He provides national leadership on diversity and democracy issues for the Association of American Colleges and Universities (AAC&U) and the American Council on Education. For AAC&U, he serves on the Advisory Boards for their Community College Roadmap (MetLife-funded) and Bridging Cultures (NEH-funded) initiatives. In 2012, he was named one of 20 national “Beacons of Vision, Hope, and Action” by the Community College National Center for Community Engagement (CCNCCE). He has led Hawaii’s statewide development of service-learning with six grants from Hawaii-Pacific Islands Campus Compact (UHM) and the Corporation for National and Community Service.
He currently serves as a Co-Principal Investigator on a National Science Foundation (NSF) grant to integrate and institutionalize STEM innovations, and oversees the evaluation of four major NSF grants at Kapi’olani. He is also a Leadership Fellow for NSF’s Science and Civic Engagement initiative (SENCER.net), and leads SENCER’s Keck Foundation grant supporting undergraduate science reform in 17 western states. Finally, he co-leads the “Diversity, Education, and Workforce” component of the NSF HI EPSCoR program.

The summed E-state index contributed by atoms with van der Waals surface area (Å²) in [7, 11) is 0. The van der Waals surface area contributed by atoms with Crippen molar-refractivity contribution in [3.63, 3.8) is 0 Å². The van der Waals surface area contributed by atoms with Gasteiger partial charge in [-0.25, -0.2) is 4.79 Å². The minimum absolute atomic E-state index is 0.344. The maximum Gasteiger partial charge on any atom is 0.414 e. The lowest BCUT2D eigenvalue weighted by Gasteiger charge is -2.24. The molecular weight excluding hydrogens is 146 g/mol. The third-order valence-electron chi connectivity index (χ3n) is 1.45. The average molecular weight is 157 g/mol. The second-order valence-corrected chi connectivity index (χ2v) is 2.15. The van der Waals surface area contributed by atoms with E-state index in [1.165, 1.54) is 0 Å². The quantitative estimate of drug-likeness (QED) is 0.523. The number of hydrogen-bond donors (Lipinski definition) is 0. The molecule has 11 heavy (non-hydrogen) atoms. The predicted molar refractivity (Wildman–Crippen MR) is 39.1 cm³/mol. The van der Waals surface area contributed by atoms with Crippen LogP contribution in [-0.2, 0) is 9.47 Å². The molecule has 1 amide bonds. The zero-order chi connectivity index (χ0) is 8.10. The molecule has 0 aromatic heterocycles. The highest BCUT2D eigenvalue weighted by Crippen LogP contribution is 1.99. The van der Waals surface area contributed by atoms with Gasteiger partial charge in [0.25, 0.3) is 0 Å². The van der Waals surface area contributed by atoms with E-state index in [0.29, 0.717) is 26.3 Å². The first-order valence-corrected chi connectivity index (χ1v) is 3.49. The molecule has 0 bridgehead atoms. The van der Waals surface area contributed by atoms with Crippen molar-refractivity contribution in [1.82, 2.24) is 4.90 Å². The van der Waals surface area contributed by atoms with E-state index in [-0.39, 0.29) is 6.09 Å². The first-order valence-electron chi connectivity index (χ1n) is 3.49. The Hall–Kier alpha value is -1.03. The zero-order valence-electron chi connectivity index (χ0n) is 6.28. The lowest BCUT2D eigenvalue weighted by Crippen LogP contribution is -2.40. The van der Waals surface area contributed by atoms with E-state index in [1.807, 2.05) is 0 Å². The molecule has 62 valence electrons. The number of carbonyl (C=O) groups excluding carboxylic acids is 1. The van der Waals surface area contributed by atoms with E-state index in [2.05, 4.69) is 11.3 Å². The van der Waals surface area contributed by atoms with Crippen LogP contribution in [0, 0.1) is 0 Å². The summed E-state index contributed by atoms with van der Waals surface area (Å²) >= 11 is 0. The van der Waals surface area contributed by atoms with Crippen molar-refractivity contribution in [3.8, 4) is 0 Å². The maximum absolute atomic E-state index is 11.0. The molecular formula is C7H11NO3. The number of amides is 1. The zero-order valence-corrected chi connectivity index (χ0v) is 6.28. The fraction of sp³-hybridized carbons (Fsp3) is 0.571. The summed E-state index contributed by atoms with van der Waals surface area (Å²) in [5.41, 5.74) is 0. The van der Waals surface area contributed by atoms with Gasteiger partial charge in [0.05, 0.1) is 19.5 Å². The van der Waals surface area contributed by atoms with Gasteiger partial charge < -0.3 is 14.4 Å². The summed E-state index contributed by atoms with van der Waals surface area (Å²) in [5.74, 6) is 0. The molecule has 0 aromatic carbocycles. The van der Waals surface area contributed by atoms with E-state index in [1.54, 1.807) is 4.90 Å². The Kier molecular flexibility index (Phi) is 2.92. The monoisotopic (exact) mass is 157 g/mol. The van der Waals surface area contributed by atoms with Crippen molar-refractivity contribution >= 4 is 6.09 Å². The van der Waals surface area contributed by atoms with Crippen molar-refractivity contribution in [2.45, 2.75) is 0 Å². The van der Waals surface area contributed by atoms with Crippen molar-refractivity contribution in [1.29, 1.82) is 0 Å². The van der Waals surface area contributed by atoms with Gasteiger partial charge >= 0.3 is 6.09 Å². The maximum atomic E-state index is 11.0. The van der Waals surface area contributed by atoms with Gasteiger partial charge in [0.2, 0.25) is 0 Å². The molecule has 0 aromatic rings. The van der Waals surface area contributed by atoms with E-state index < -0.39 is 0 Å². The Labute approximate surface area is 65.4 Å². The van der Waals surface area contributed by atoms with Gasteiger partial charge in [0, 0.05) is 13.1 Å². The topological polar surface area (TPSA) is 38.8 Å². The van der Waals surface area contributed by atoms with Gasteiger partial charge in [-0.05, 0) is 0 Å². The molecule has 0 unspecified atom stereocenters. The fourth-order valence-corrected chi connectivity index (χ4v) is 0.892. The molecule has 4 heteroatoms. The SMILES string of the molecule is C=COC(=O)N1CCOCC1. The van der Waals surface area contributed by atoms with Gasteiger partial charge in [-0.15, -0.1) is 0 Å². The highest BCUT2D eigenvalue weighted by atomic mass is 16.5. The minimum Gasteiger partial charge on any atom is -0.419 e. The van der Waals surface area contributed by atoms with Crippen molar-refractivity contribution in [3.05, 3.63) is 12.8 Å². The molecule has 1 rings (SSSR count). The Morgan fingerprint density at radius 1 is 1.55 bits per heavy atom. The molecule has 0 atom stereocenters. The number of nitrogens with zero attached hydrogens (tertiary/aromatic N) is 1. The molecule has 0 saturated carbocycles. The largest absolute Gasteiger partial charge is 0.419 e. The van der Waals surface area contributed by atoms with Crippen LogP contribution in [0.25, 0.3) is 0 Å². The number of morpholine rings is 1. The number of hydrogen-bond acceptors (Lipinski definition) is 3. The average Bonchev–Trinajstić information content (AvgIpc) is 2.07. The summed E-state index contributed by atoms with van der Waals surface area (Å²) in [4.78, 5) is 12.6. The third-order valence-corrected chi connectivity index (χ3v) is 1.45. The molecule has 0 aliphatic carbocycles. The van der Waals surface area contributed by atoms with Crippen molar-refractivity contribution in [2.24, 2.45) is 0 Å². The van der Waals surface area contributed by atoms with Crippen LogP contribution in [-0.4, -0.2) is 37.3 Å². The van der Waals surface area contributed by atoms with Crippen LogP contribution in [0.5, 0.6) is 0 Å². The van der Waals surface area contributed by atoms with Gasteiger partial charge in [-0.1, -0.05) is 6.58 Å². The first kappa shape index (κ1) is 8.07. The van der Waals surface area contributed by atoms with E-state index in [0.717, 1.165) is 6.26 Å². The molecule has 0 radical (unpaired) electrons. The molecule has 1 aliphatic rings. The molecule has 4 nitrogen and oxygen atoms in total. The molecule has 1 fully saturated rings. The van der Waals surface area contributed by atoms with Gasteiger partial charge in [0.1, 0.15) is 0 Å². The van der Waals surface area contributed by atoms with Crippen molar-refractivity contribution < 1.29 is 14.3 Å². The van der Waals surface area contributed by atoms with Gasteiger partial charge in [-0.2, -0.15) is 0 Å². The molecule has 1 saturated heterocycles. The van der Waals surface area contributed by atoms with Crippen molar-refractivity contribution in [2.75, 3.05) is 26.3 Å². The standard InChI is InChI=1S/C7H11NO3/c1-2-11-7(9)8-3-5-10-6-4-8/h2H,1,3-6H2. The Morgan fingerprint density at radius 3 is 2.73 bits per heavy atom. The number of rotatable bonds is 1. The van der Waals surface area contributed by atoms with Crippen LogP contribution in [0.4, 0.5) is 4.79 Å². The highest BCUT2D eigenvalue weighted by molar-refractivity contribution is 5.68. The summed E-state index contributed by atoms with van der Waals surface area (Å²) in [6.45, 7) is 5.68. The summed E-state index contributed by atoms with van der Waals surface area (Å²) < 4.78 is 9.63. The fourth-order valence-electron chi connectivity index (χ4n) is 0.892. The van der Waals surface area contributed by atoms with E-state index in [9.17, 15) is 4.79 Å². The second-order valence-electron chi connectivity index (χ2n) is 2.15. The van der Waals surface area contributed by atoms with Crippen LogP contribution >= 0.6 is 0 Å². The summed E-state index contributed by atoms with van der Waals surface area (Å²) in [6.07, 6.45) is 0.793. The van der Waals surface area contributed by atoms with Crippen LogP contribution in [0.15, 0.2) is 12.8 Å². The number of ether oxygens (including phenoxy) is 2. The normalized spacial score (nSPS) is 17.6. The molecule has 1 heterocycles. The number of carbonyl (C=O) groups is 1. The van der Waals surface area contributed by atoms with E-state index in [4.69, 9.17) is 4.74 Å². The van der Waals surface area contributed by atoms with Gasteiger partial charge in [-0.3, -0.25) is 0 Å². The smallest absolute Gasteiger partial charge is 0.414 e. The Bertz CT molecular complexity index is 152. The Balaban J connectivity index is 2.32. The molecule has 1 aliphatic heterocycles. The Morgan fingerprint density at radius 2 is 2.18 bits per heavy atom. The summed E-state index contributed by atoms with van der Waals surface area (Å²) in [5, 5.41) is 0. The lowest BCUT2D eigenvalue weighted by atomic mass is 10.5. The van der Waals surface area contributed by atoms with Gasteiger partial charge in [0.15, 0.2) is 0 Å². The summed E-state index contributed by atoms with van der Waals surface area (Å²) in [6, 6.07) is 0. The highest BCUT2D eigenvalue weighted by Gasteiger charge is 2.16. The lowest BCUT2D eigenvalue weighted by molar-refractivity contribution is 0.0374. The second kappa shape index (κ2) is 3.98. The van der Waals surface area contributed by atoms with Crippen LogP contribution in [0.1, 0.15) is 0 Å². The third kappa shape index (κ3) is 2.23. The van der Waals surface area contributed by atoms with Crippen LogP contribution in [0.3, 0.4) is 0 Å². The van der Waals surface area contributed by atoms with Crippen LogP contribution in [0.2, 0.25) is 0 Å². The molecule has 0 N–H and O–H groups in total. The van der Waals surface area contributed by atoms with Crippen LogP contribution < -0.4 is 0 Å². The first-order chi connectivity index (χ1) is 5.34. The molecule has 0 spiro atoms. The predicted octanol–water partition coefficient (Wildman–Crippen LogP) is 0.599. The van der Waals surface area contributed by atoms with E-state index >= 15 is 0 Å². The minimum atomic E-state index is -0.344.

Kevin Griffin, UH Manoa, Campus Planner.